People--old people--will smile at you and give you the thumbs-up on a morning paper route, totally disregarding the fact that you are a fully-grown man who didn't have time to shave that morning.

People--little people--will hug you and show you pictures and tell you stories and the light in their eyes will look to the light in yours and will beg, beg, beg for that connection of no words but kindness, seeing, really seeing.

People--regular people--will surprise you with a knock on the door, an offer to join in a basketball or football game, a pat on the back, a phone call or a text message checking in, a sunflower seed that will grow taller than you and next to which your whole face glows yellow.

People of all shapes and sizes and colors and faiths and no-faiths and languages and cultures will look at you and will be willing to connect. If you are willing to connect. And then everything that is assumed to be accurate and aligned and just-the-way-it-is is, well, no longer is.

We learned that it's true what the African proverb says, "If you want to go fast, go alone; if you want to go far, go together." And, man, it's fun to go far.

We learned that laughing on the couch in the living room when one's wife is Wonder Woman and one's son is Superman and oneself is Lex Luther provides two hours of fun that is free, ridiculously giggle-filled, and utterly exhausting.

We learned that watching the Queen ride through the streets of your city is a powerful experience, but just as powerful is talking with the man a few streets over who hasn't eaten in a while and of whom no one is lining the sidewalks to catch a glimpse.

We learned that having family who loves you--family that saw all your many imperfections growing up, knows you underneath the grand visions and the big dreams, loves you still, and always will. And the thought of going home to their arms is thrilling.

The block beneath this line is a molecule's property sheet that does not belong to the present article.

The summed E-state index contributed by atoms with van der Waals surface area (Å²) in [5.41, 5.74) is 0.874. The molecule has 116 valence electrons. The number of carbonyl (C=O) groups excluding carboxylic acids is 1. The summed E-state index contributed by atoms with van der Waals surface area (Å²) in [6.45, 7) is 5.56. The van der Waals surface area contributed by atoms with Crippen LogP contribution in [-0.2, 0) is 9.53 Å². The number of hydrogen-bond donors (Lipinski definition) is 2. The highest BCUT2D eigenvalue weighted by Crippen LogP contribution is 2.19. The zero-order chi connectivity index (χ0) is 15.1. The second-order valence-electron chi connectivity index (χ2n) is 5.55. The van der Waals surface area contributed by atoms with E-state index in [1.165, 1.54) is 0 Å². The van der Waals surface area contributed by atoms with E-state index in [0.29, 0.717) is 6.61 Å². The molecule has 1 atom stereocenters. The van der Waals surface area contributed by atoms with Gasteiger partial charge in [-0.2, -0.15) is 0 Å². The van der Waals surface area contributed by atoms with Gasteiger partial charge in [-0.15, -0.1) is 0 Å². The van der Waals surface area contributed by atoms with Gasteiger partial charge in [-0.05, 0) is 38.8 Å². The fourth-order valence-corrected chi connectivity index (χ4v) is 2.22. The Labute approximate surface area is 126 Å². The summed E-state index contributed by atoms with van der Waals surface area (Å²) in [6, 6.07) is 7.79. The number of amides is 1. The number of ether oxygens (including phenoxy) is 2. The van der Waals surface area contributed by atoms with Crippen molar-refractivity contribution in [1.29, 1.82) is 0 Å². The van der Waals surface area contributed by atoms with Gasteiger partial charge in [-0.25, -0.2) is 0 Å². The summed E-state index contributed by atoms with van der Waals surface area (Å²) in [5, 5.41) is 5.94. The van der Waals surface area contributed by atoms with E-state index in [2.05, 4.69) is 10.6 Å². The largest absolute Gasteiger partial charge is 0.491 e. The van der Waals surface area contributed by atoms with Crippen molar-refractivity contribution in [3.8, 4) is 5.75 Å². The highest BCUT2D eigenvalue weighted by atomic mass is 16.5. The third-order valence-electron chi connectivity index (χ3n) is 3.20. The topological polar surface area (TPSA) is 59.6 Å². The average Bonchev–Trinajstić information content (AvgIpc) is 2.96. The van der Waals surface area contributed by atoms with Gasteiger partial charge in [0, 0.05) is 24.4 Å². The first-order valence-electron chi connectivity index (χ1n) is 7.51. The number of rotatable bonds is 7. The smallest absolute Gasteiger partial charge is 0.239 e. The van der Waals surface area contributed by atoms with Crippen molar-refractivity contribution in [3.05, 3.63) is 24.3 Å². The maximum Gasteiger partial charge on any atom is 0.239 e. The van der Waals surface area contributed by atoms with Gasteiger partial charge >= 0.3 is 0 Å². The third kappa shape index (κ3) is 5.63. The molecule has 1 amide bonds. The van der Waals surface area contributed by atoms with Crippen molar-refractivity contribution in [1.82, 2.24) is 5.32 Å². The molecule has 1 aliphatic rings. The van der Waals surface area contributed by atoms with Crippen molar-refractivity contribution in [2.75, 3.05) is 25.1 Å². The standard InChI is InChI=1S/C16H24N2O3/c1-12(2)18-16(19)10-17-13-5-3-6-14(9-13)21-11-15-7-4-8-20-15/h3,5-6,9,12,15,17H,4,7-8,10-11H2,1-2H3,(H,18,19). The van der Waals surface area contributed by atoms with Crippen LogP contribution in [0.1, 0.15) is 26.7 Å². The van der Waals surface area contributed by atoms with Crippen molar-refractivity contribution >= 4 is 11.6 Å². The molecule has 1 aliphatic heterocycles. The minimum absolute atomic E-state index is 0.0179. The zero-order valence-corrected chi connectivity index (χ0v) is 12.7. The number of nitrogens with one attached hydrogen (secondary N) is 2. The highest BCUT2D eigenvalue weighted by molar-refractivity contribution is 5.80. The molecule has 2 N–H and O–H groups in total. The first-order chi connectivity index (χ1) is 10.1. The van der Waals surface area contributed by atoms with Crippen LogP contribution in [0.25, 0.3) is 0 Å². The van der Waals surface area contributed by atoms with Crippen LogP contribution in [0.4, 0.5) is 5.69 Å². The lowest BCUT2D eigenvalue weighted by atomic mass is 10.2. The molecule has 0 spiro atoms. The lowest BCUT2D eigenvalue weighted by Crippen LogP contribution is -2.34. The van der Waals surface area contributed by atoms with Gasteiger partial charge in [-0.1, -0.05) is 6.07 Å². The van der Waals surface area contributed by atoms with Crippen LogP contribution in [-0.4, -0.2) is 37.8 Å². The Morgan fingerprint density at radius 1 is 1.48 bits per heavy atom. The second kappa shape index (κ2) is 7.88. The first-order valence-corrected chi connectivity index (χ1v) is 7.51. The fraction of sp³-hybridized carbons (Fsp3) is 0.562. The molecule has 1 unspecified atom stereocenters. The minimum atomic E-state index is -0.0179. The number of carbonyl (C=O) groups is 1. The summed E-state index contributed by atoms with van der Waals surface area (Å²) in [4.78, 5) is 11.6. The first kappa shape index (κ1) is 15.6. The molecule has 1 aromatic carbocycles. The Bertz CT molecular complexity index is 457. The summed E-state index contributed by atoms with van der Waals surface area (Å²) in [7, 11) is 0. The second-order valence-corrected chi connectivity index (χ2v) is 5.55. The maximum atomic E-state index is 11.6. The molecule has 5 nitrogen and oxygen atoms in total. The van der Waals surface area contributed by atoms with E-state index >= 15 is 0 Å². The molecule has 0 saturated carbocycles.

We learned that adventure isn't one big choice to do something wild. Adventure is a thousand small choices to lean towards things a little unlike what you always thought they would be like.

We learned that we know a lot less than we did three years ago, yet feel more full.

In two weeks, we'll board a plane (preferably the absolute cheapest plane that flies across the Atlantic) and head back to Boston's Logan Airport. And in the next two weeks, I'm going to cry a lot more. Because I'm grateful for the chance to have seen life from a different angle. And I'm grateful to the thousand teachers I have had over here in York--teachers of all ages and cultures and walks and perspectives.

Success, in its raw definition, didn't necessarily happen over here the way I'd thought it might. We're not going home wealthy and prestigious and as bestselling authors. But in that caesura that follows suggested defeat or rejection, there's a kind of success that burns inside of me deeper than anything else I have ever known or felt in my entire life.

It burns so hard and, were it to explode, I venture it'd be big enough to let the whole world in. The success being over here has taught me, in the simplest articulation possible, is this: to say thank you, and to mean it.